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Amateur Hour in Ukraine

•, By Eric Margolis
 Easter is Europe’s most important holiday. While churches are empty, restaurants, clubs and boutiques are packed with visitors and residents. Northern Spain is racked by record unemployment and a deep recession, but armies of British, French and German tourists are back in the south and the mood is upbeat.

To Spaniards, the dangerous fracas over Ukraine seems remote and unimportant. Western Europeans are taking this nasty business calmly. There is none of the media hysteria and patriotic drum beating found in North America. No one that I’ve met thinks Ukraine is worth a war, even a small one.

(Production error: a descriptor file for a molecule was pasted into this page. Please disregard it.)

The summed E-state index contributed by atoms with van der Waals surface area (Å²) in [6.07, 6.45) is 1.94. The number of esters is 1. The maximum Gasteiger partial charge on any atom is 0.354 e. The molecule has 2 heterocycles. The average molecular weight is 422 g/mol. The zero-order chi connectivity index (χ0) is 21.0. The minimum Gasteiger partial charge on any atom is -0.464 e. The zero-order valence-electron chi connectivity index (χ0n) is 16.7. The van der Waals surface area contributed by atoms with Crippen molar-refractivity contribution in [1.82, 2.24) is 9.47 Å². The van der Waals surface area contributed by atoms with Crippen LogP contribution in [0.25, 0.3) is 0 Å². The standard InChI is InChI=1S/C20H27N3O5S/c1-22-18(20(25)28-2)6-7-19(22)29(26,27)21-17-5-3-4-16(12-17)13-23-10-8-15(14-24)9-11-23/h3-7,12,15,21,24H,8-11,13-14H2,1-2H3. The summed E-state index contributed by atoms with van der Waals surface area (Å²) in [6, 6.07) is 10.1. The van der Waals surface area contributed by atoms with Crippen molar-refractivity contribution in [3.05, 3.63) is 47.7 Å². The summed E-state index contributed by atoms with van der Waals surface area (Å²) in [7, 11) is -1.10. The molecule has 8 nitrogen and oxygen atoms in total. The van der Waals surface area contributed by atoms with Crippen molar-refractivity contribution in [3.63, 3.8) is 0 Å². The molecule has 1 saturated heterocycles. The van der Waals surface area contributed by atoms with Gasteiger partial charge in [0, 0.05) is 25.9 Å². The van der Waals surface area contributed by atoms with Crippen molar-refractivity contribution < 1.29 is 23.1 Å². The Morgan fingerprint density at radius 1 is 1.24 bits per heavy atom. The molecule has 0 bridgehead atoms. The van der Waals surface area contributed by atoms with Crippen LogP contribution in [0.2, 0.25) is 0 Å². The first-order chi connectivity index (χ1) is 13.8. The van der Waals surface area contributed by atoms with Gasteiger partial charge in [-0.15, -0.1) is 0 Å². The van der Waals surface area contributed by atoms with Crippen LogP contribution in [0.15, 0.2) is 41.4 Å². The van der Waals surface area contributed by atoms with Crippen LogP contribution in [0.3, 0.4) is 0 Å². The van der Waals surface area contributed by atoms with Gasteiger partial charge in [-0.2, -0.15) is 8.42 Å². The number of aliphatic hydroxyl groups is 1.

To paraphrase the great statesman Bismarck, Ukraine is not worth the life of a single Prussian grenadier. I recalled this famous maxim at dinner the other night here in Marbella where I’m a house guest of the Bismarck family, which is reunited here for Easter.
Prince Bismarck would never have allowed Ukraine to boil over and set the United States, its appendage NATO, and Russia on a collision course. He would have been horrified to see Washington foolishly making enemies of Russia and China at the same time. Divide your enemies and set then against one another was the essence of Bismarck’s brilliantly effective diplomacy. Had Kaiser Wilhelm II retained Bismarck as his premier foreign policy advisor, Germany may have avoided blundering into the horrors of World War I.

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